Thursday, February 25, 2010

Weekly Forbes column: How far will Greek contagion spread?

Below is the unedited version of my column for this week. You can read the final version at the Forbes website. As usual, the unedited and final versions are a lot different. The editors always do a very tedious job over there, so I'd always recommend you to read the final version; the drafts are for my archiving purposes only. Feel free to comment or rate the article over there; remember that bad ratings are even more appreciated than good ones, provided they come with an explanation on why you don't like the article.

As loyal readers will notice, the topic is the same as the Forbes column, but the angle is a but different. At Hurriyet, I spent a lot of time discussing lack of trade and FDI contagion as well as Bulgaria's soundness, whereas the Forbes article was mainly on finance linkages.

When the Greek crisis hit, contagion to the Balkans seemed like a clear and present danger. That has not materialized yet, as markets in the region are taking their cues from global sentiment rather than regional concerns for now. But Balkan countries are facing significant risks through their financial sector linkages with Greece.

Greek banks had been aggressively expanding into the Balkans in the last few years, buying local banks and expanding their balance sheets, particularly in high-growth areas like consumer and mortgage lending. As a result, they now have significant market share in the region: Around 30% in Bulgaria and in the FYRM, 23% in Albania and then 11% in Romania, all in terms of assets.

The main concern is that widening spreads on Greek sovereign debt could lead to increased funding costs for Greek banks. Faced with such a liquidity squeeze, Greek banks could drain liquidity from their operations in the Balkans. As these banks have managed their expansion mainly through external funding, as evidenced by very high loan-to-deposit ratios, the pullback could be rather rapid.

Such a liquidity pullout would disrupt not only the financial sectors in the region, but also have a large impact on the economies, given that all of these countries have bank-based financial systems, where much of the borrowing activity is made through banks rather than equities or corporate bonds.

Such destabilizing capital outflows would obviously affect overnight interbank rates first, as banks in the region scramble for cash. But the spillover to interest rates that matter more for the real economy, such as lending rates, would be rather quick. In addition, firms could find themselves increasingly credit-constrained in such a scenario.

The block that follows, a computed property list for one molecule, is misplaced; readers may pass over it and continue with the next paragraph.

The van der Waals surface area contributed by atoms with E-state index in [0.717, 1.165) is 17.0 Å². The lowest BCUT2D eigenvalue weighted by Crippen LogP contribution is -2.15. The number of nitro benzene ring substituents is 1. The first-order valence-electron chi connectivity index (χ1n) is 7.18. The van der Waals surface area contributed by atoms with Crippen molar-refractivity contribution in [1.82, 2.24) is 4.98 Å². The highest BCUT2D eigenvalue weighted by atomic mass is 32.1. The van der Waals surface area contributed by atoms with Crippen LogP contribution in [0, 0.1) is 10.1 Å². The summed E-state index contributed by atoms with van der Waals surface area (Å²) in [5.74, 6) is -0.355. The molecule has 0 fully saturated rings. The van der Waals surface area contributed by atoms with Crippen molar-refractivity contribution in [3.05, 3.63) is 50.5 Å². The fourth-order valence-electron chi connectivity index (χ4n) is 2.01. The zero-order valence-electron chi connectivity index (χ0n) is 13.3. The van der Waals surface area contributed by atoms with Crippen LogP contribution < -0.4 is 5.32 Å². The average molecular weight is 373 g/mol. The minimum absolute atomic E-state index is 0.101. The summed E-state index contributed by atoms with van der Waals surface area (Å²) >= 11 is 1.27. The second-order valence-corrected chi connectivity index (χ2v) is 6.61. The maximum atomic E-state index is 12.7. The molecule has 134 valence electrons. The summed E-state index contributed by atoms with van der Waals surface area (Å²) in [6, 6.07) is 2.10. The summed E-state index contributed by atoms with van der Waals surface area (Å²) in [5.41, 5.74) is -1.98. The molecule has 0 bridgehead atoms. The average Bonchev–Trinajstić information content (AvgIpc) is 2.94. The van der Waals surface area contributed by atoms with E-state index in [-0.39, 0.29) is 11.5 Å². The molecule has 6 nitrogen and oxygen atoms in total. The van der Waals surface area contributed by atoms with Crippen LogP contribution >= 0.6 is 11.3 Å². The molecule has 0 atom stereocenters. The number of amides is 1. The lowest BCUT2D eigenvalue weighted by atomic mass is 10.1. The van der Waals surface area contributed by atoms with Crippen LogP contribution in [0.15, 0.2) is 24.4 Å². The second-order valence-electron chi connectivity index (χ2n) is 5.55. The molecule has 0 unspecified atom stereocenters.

Pressures would ultimately appear on exchange rates. The region’s currencies have proved to be stable so far with the exception of the Serbian dinar, down 15% in the last three months. But even there, it is not certain whether the dinar is depreciating because of domestic factors or contagion from Greece. But I definitely would not want to be long in any of the region’s currencies in the short-term.

To their credit, Greek parent banks remain well-capitalized and liquid for now, but this could change rather quickly, as the Lehman collapse has shown. Moreover, developments in the local markets are making their job rather difficult.

During the 2008-2009 credit crunch, the main worry about the region was that foreign banks would be adversely affected by the deterioration in their loan books. While those fears have subsided in the face of other risks, loan deterioration is very much alive for Greek banks in the Balkans, which had aggressively expanded their loan portfolios, and are now facing sharply-rising non-performing loans in Bulgaria, Romania and Serbia.

In short, as Mary Stokes, senior analyst for Roubini Global Economics recently noted, Greek banks in the Balkans are facing a double whammy: “Adding to their woes of future asset quality deterioration is the fact that they are heavily reliant on external funding, meaning these banks could see funding issues in the short-run.”

Then, the billion-dollar question becomes which country would be the first to fall, if dominoes start falling. Bulgaria seems to be the country most exposed to Greek banks, but it has an enviably sound fiscal position, meaning that it has the resources to prop up the banking system or the economy if needed. While the other Balkan countries are in better shape fiscally than the ill-famed (and arguably also ill-named) PIGS, none is as strong as Bulgaria and would be able to significantly jumpstart their economies if push comes to shove.

An interesting case is Turkey, the only country where Greek banks do not have significant market share. It is often ignored that gross issuance and redemptions as a share of GDP are higher than PIGS this year, under the assumption that local banks will be able to gobble up whatever the Treasury has to offer- a rosy assumption, as I detailed in my last Forbes column.

To sum up, another bout of risk aversion could expose the Achilles’ heel in each Balkan country. While most countries in the region would suffer from funding problems of Greek banks, Turkey’s fiscal vulnerabilities could suddenly come to investors’ attention despite the country’s sound banks. Even Bulgaria might not be fail-proof: Its external accounts are weak, and the currency board is depriving the country from exchange rate flexibility.

It is comforting to see that the Balkans have not been hard-hit by Greece’s woes for now. But that is no reason to ignore the Damocles’ sword hanging over each country.

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